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The Usual Random ThoughtsNow we come to the usual random thoughts exploding in different directions at the end … only this time there are so many of them that I had to split them off into their own subessay. I'm not even going to try to tie them together, I'm just going to jump from one to the next without warning. The argument that we used in The Exceptions Explained to show that the orders increase by factors of p can also be used to prove that U_{pk} is cyclic, given that U_{p} is. I think that makes a nice footnote to The Structure of U_{n}. (Caveat: the argument does not apply for p = 2, and in fact the groups U_{2k} are not cyclic for k >= 3.) Regarding the probability distributions for len(p), there are some general rules that apply. For p = 2, the length is always 1. For any other prime, there are always two major peaks: a primary peak at the full length p1, and a secondary peak at the half length (p1)/2. The secondary peak is the same size as the primary if p ≡ 3 mod 4, otherwise half the size. No other peak is more than half the size of the primary, so if you have to guess a length, the full length is as good a guess as any. Actually, that's not quite true … you can use quadratic residues to rule out either the primary or the secondary peak. I learned that from an excellent article by Helmut Richter—who ran the exception search in base 10!—and I can't explain the result any better than he does.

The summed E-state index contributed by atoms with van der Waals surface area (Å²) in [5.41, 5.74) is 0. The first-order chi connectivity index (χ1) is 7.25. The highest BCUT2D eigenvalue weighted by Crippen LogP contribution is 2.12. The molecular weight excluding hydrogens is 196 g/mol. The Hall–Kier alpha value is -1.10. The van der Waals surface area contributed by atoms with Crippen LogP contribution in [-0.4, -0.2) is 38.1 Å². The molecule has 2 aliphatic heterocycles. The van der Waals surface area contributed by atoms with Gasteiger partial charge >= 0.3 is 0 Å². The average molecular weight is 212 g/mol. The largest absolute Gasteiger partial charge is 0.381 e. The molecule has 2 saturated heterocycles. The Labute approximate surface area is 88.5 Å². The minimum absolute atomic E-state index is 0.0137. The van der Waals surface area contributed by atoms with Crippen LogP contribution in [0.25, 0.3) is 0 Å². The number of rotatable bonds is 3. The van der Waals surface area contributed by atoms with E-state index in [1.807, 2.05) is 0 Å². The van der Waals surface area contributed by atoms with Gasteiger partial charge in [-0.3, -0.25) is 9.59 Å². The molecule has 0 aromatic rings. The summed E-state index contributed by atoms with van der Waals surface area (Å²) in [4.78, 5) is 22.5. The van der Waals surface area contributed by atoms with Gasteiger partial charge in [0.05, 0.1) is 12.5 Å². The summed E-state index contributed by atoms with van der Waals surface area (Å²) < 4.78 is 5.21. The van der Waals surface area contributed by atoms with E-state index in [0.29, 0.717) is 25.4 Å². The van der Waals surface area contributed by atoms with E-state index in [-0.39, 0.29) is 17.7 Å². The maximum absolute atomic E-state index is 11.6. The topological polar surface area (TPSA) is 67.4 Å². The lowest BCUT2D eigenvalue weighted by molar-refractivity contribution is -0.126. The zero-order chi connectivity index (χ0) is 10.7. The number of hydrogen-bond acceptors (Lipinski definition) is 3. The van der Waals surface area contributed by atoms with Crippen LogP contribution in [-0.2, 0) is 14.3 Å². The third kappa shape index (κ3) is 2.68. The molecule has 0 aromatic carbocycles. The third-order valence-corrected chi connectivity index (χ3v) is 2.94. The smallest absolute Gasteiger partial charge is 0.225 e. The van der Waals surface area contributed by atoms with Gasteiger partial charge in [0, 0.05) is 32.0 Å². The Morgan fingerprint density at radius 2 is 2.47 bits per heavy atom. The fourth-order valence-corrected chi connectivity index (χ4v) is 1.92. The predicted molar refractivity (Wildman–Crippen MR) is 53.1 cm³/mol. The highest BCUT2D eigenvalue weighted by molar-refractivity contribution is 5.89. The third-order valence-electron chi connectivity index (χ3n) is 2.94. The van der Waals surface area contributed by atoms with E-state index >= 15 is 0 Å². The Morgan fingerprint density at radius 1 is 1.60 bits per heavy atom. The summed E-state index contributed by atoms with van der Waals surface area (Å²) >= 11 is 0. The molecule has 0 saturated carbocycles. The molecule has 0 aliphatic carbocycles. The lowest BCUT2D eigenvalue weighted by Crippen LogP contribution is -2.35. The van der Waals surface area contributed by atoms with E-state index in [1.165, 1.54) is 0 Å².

In other words, we have to find K such that the period length is (p1)/K. In which cases K is even can be determined by quadratic residues: K is even if and only if the base b of the number system is a quadratic residue modulo p. For base 10, this is the case if and only if the distance of p to the nearest multiple of 40 is one of 1, 3, 9, or 13. So, in the listed cases, you should guess the secondary peak instead. The exceptions in base 2 are much more famous than the exceptions in base 10. They're called Wieferich primes (see also A001220), and only two are known, 1093 and 3511, even though the search has been carried quite a bit further than in base 10.
… a limit since increased to 1.25×10^{15} (McIntosh 2004) No, that's not me, in case you were wondering. Strangely, I'd heard of Wieferich primes only once before, when I was reading about Catalan's conjecture (that I mentioned in Sharps and Flats) … apparently they figure into the proof somehow or other. I couldn't find any lists of exceptions in other bases, so I ran the numbers myself, and here are the results. An entry marked with an asterisk is a double exception.